Hello fine beer boys and girls, After a long week transitioning from an eight hour night shift to a ten hour day shift, enjoying the company of a police officer as he preached the virtues of moderate use of my gas pedal, and a host of other persistent headaches and obligations, my weekend is here. On the television in the background, the Dallas Stars just put a puck past the Anaheim Ducks goal tender, and I have popped the first of a couple bottles of beer from the Yazoo Brewing Company that I picked up on a trip to Nashville in 2012.
Starting with the Sly Rye Porter, an American porter brewed with rye malt (I really wish they would be more transparent with their names) the beer pours a nice, dark hue that is just brown enough to make it slightly discernible from diesel fuel. A somewhat thin, perhaps a quarter’s thickness, head forms with a somewhat aggressive pour, and resembles the coffee that I enjoy each morning with a healthy amount of cream.
Welcoming the drinker, a nose of chocolate, roasted malts is apparent, adding nice java bitterness amidst hints of honey and cotton candy. This aroma does not deceive the palate’s experience, as the flavor of the ale rides on the same sweet, dark roasted coffee and chocolate body, however the addition of the rye adds a little bit of spice that cuts what could otherwise be overpowering sugariness.
The beer is a good, solid, and quite drinkable porter. It lives up to my expectation of what a porter should be, and adds a little something else. It might not make me say wow, but it is a beer I would drink again if it were a local option.
Well, the Stars are up 2-0 over the Ducks as the second period is about to begin, and I am about to go up another beer for the evening, with Hop Project, also from the Nash-Vegas Yazoo Brewing Co.
The Hop Project line is a series of American IPAs that claim a never repeating recipe for each batch. The information on the bottle can be used to identify the batch number, and in conjunction with the blog found on the company’s website, a drinker can get information on the hop additions of the batch that they are enjoying. The bottle I have tonight is from batch 67, which includes (per the aforementioned blog) Motueka hops from New Zealand.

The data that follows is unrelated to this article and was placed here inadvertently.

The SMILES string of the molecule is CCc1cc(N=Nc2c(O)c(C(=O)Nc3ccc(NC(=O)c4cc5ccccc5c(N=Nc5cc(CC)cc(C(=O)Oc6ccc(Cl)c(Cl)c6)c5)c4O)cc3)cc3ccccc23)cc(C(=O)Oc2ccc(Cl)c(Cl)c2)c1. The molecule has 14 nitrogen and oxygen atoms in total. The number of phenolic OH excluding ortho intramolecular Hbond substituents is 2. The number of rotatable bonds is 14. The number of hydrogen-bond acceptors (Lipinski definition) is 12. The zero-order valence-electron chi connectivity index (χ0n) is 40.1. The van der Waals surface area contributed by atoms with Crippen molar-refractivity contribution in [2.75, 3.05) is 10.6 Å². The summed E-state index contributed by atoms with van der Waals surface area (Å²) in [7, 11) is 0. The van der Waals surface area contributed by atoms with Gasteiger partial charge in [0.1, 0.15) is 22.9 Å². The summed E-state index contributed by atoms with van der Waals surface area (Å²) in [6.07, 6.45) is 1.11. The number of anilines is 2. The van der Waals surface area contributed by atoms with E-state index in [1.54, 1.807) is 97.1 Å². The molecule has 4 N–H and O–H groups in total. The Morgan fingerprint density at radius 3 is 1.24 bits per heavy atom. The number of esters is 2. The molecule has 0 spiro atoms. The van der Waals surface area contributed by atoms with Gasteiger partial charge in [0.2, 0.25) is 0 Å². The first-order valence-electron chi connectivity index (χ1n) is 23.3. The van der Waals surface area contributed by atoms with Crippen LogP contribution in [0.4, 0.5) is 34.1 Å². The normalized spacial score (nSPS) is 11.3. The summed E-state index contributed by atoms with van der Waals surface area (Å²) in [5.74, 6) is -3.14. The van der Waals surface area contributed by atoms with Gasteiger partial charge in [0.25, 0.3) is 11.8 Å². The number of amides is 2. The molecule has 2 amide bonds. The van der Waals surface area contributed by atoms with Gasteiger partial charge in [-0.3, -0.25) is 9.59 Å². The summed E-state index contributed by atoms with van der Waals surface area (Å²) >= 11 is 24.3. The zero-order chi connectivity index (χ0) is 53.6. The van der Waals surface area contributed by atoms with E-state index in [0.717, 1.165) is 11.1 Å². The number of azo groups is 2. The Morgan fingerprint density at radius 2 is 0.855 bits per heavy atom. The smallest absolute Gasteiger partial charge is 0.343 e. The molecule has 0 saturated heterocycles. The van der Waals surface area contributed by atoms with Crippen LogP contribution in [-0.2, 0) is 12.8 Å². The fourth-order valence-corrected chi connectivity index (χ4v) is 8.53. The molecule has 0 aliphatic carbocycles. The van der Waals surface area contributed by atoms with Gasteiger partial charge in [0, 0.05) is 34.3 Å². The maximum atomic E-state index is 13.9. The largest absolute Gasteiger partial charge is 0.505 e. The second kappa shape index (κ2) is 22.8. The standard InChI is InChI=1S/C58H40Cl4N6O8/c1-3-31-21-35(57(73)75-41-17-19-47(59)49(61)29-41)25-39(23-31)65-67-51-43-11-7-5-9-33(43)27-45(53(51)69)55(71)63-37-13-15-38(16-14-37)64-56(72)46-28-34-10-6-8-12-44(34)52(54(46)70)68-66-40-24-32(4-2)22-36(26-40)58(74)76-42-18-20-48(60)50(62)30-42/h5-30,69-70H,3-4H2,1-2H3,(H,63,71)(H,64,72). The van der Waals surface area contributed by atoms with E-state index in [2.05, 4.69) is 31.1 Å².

Decanting the brew, the beverage pours a nice umber color, with a cloud like head. Tilting the pint glass back, a wonderful lacing is exhibited. Visually, it is a feast for the eyes.
Placing my nose above the rim of my glass I am greeted with the very pronounced smell of floral hops so strong that I feel like I am deep in the pine forests of East Texas. Amidst the aroma of perfumed vegetation, there is an underlying candy sweetness similar to that I nose noticed when enjoying the porter earlier this evening.
On the palate, the pine hop essence continues its trip from nose to gullet with a sharp, aggressive assault on the tongue, without being overly bitter, but still floral in nature. Matching the bold hop notes, a syrupy sweetness backs up the first wave of rhizome flavors. These flavor combination, along with the thick, sticky mouthfeel of the ale, give me the impression of drinking a strongly brewed herbal sweet tea.
Having experienced the Hop Project, I can’t determine how I really feel about the ale. It is somewhat pleasant, and unique for the style, but a far cry from something I could say that I like well enough to recommend.
Well, I am about ready to stop tasting beer and start drinking beer as Anaheim has put the biscuit past Lehtonen, and made it a single goal game.
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I brew and drink beer, smoke pipes and cigars, eat till I’ve had more than my fill, and escape in pulp rags till my eyes turn buggy. I don’t claim any expertise in any subject other than the chase of my own earthly pleasures. I write to help others find their own pleasures so that together we will decay in spirit with these lesser pursuits.